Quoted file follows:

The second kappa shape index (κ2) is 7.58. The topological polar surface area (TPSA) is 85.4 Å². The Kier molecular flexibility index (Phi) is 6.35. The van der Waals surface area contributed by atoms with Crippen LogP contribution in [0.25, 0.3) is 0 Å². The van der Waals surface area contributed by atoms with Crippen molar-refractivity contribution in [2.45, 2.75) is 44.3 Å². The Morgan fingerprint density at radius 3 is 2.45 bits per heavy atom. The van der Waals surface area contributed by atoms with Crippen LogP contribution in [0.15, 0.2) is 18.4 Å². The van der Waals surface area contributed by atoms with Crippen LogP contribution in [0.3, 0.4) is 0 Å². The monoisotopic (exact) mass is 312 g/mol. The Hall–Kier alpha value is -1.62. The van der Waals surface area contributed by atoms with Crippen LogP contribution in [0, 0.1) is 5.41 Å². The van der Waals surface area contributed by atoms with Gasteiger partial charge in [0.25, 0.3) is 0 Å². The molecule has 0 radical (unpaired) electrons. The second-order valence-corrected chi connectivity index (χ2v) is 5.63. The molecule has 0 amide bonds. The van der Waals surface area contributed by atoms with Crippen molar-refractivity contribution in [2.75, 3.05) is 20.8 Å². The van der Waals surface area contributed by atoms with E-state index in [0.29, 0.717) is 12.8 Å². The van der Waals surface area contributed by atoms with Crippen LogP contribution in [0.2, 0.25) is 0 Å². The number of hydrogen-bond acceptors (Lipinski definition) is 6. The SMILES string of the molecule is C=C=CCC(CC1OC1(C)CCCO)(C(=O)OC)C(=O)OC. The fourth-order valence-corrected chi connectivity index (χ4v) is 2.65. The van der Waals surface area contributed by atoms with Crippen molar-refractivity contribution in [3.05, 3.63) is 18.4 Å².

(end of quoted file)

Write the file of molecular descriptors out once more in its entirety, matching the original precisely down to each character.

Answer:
The second kappa shape index (κ2) is 7.58. The topological polar surface area (TPSA) is 85.4 Å². The Kier molecular flexibility index (Phi) is 6.35. The van der Waals surface area contributed by atoms with Crippen LogP contribution in [0.25, 0.3) is 0 Å². The van der Waals surface area contributed by atoms with Crippen molar-refractivity contribution in [2.45, 2.75) is 44.3 Å². The Morgan fingerprint density at radius 3 is 2.45 bits per heavy atom. The van der Waals surface area contributed by atoms with Crippen LogP contribution in [0.15, 0.2) is 18.4 Å². The van der Waals surface area contributed by atoms with Crippen LogP contribution in [0.3, 0.4) is 0 Å². The monoisotopic (exact) mass is 312 g/mol. The Hall–Kier alpha value is -1.62. The van der Waals surface area contributed by atoms with Crippen LogP contribution in [0, 0.1) is 5.41 Å². The van der Waals surface area contributed by atoms with Gasteiger partial charge in [0.25, 0.3) is 0 Å². The molecule has 0 radical (unpaired) electrons. The second-order valence-corrected chi connectivity index (χ2v) is 5.63. The molecule has 0 amide bonds. The van der Waals surface area contributed by atoms with Crippen molar-refractivity contribution in [2.75, 3.05) is 20.8 Å². The van der Waals surface area contributed by atoms with E-state index in [0.29, 0.717) is 12.8 Å². The van der Waals surface area contributed by atoms with Crippen LogP contribution in [0.2, 0.25) is 0 Å². The number of hydrogen-bond acceptors (Lipinski definition) is 6. The SMILES string of the molecule is C=C=CCC(CC1OC1(C)CCCO)(C(=O)OC)C(=O)OC. The fourth-order valence-corrected chi connectivity index (χ4v) is 2.65. The van der Waals surface area contributed by atoms with Crippen molar-refractivity contribution in [3.05, 3.63) is 18.4 Å².